Based on the experience under Gideon, legislative efforts to expand the right to appointed counsel in certain categories of civil cases may not be sufficient to guarantee indigent litigants the right to effective assistance. This Comment evaluates the standards that appellate courts might use to judge ineffective assistance of counsel in the civil context in light of current efforts to expand representation in civil cases. (16) The bulk of Civil Gideon scholarship focuses on how a right to appointed counsel like that announced in Gideon may be achieved in the civil context (17) without addressing whether Gideon is a desirable goal. Laura K. Abel, Deputy Director of the Justice Program at the Brennan Center for Justice, provides a rare exception to this general trend in an article listing the lessons that the Civil Gideon movement can learn from Gideon itself. (18) This Comment evaluates and expands on a footnote in Deputy Director Abel's article identifying trends in Supreme Court jurisprudence in the criminal context that may signal an opportunity to consider alternatives to the difficulties the Strickland standard presents. (19) Existing literature addressing ineffective assistance of counsel in the civil context specifically singles out the class of civil cases where states most commonly appoint counsel to indigent litigants: parental rights terminations. (20) This Comment adds to such literature by examining alternative approaches to the establishment of a civil right to counsel in light of the broader Civil Gideon movement and recent developments in Supreme Court jurisprudence.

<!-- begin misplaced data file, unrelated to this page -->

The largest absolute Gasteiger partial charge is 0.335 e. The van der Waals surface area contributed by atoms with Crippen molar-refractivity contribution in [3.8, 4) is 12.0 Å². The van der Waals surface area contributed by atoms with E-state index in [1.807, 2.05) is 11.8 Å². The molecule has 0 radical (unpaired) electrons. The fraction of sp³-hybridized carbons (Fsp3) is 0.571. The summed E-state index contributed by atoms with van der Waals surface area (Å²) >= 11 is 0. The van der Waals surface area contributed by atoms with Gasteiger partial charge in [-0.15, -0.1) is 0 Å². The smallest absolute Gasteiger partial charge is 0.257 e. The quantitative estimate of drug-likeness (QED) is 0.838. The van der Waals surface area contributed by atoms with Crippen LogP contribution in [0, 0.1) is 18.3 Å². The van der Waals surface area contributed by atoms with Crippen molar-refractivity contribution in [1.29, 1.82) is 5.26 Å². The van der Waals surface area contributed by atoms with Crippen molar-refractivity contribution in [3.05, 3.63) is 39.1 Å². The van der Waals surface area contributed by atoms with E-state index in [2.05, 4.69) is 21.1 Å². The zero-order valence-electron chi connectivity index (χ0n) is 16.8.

This Comment is divided into four Parts. In order to assess the standards for ineffective assistance of counsel, it is first important to understand the most likely ways to achieve a Civil Gideon. Therefore, Part I provides background on Civil Gideon efforts and concludes that legislation, as opposed to litigation, is the most likely avenue for achieving a meaningful civil right to counsel. Part II examines a potential pitfall for the Civil Gideon movement in light of the havoc that the Strickland standard has wreaked on the right established by Gideon. Part III assesses the foundations for recognizing a claim of ineffective assistance of counsel for civil litigants against counsel appointed through Civil Gideon statutes. Finally, Part IV evaluates potential standards for ineffective assistance of counsel, concluding that appellate courts ought to adopt a professional-guidelines-based approach that subjects an attorney's performance to stricter review than Strickland. (21)